What Is a Compound Option?
A compound option is an option for which its underlying security is another option. Therefore, there are two strike prices and two exercise dates.
Each pair has an abbreviation:
Compound options may be known as split-fee options.
- A compound option is an option to receive another option as the underlying security.
- The underlying is called the second option, while the initial option is called the overlying.
- Compound options can involve two strike prices and two expirations dates.
- If the compound option is exercised, two premiums are involved.
Understanding the Compound Option
When the holder exercises a compound call option, called the overlying option, they must then pay the seller of the underlying option a premium based on the strike price of the compound option. This premium is called the back fee.
For example, assume an investor wants to buy a put to sell 100 shares of stock at $50. The stock is currently trading at $55. The investor could buy a CaPut, which allows them to buy a call now, for say $1 per share ($100), which will allow them to buy a put with a $50 strike in the future. They pay the $1 per share now, but only need to pay the fee for the second option if they exercise the first resulting in them receiving the second option.
The compound option gives the investor some exposure to the put option now, but without the cost of paying for a long-term put option right now. That said, if they exercise the initial call option and receive the put, the premiums paid will likely be more expensive than having just bought a put in the first place.
In the case of a PoP or PoC, the compound option provide the right to sell a put or call as the underlying.
Compound Option Variations
- Call on a put: This is a call option on an underlying put option. The owner who exercises the call option receives a put option. A call on a call option can be used by an investor to extend their exposure to an underlying asset at a low cost, and can be used in real estate development to secure property rights without being obliged to commit.
- Call on a call: In this option, the investor buys another call option with customized provisions. These provisions include the right to buy a plain vanilla call option on an underlying security. Companies might use a call on a put during a bidding process for a potential work contract.
- Put on a call: The investor must deliver the underlying call option to the seller and collect a premium based on the strike price of the overlying put option. A put on a call option can be used by an investor to extend their hedge on an underlying asset at a low cost, and can be used in real estate development to get out of property rights without being obligated to the deal.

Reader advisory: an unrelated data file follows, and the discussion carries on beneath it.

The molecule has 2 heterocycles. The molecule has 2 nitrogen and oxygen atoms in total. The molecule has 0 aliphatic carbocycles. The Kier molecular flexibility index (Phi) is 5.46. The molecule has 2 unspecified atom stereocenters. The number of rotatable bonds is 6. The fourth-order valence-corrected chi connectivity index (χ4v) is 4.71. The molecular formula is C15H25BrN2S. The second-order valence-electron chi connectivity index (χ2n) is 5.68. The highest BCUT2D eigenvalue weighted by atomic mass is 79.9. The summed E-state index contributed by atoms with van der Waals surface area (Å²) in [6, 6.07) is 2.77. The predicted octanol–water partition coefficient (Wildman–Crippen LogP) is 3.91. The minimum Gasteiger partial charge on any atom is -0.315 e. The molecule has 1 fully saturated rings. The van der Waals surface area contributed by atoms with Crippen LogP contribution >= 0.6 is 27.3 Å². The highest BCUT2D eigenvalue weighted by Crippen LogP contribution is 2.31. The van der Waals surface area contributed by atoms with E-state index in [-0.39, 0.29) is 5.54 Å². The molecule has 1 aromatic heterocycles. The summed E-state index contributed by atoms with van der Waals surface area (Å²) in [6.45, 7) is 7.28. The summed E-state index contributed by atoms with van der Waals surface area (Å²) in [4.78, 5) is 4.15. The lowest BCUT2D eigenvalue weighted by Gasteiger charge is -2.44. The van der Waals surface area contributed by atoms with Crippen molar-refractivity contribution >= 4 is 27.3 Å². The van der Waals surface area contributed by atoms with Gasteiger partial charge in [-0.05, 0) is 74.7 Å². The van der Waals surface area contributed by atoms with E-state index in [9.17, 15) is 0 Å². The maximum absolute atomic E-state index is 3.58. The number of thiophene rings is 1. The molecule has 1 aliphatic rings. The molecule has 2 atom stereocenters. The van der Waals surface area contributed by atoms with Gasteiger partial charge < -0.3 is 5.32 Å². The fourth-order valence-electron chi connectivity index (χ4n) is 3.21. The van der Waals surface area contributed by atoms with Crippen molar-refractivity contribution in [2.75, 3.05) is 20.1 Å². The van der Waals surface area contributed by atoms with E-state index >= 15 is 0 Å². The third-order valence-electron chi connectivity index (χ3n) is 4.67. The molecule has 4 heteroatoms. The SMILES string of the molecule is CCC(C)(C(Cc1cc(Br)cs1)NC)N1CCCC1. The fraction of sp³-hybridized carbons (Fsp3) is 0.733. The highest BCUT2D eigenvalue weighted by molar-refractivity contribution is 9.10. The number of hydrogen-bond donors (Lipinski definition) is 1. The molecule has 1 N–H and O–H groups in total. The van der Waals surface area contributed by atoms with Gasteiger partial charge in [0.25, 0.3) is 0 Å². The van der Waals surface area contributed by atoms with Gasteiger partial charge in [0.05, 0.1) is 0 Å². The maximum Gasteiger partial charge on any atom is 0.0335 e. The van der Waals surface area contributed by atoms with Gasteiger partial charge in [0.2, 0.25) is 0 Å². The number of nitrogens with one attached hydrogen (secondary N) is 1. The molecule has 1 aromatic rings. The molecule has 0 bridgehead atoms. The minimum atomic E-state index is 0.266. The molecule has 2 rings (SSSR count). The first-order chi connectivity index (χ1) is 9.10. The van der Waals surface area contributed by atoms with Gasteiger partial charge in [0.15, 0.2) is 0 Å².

- Put on a put: A put is purchased on a put contract and gains in value when the put contract falls in value, i.e., when the underlying security that the second option is based upon rises. A put on a put option is used when a bullish trader wants to employ leverage.
Compound options are more common in European than American derivatives markets.
It is more common to see compound options in currency or fixed-income markets, where uncertainty exists regarding the option's risk protection capabilities. The advantages of compound options are that they allow for large leverage and they are cheaper, initially, than straight options. However, if both options are exercised, the total premium will be more than the premium on a single option.
Traders may use compound options to extend the life of an options position since it is possible to buy a call with a shorter time to expiration for another call with a longer expiration, for example. In other words, they can participate in the gains of the underlying without putting up the full amount to buy it at the onset. The caveat is that there are two premiums paid and a higher cost if the second option is exercised.
While speculation in the financial markets will always be a major portion of compound option activity, business enterprises might find them useful when planning or bidding on a large project. In some cases, they must secure financing or supplies before actually starting or winning the project. If they do not build or win the project they could be left with financing they do not need. In this case, compound options provide a sort of insurance policy.
Example of Using a Compound Option
For example, a company bids to complete a large project. If they win the bid, they will need financing for $200 million for 2 years. However, the formula they use in the calculation takes current interest rates into consideration. Therefore, the company will have exposure to possible higher interest rates between the contract bidding and possible winning. They could buy a two-year interest rate cap beginning the date of the contract award but this could be very expensive if they do not win the contract.
Instead, the company could buy a call option on a two-year interest cap. If they win the contract, they then exercise the option for the interest rate cap at the predetermined premium because they will need it for the project. And if they do not win the contract, they can let the option expire because they don't need the underlying anymore. The advantage is a lower initial outlay and reduced risk.